The Lifeboat is about the period of time when Grace was at sea, and then a subsequent trial (after she was rescued) for crimes allegedly committed onboard the lifeboat. There were power struggles among the 38 people on the boat, who faced difficult ethical questions about the price of survival and when it is acceptable to sacrifice lives for the sake of others. The situation brought out the worst, basest impulses of the people on the boat, as they tried to align themselves with the people they thought held the power, only to shift cruelly when the tides changed.

So… I didn’t love The Lifeboat. It was *very* stressful to read. I kept putting myself in the shoes of the people on the boat, which made me very anxious and depressed. The writing is good, and the book is intriguing and engrossing. But I just didn’t like the process of reading it. I also found it difficult to really understand Grace. Her relationship with Henry remained shadowy to the end, and I didn’t get a good enough sense of what she really felt about him or why Grace was worth the sacrifices Henry made for her. I also had trouble keeping the minor characters separate in my mind. I wanted to care more about them, and feel something when they lived or died, but instead I mostly felt detached and disconnected from them.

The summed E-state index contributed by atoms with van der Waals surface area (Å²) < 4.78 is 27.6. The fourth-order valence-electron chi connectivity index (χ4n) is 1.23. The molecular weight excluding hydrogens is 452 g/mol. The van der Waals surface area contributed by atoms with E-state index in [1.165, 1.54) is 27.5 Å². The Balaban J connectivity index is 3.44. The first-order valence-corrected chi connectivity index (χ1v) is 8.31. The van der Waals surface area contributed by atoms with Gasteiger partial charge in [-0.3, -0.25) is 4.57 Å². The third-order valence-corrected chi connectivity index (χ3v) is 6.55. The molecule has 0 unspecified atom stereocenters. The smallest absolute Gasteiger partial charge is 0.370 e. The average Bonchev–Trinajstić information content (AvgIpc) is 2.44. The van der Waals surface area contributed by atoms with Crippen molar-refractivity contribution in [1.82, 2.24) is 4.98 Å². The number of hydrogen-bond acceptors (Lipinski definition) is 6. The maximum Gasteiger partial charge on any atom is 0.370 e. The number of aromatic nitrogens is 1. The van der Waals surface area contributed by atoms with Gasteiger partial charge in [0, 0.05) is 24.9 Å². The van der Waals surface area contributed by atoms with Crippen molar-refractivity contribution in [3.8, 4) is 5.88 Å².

The Lifeboat had an intriguing premise, but I think it was ultimately not successful, and it was stressful to read.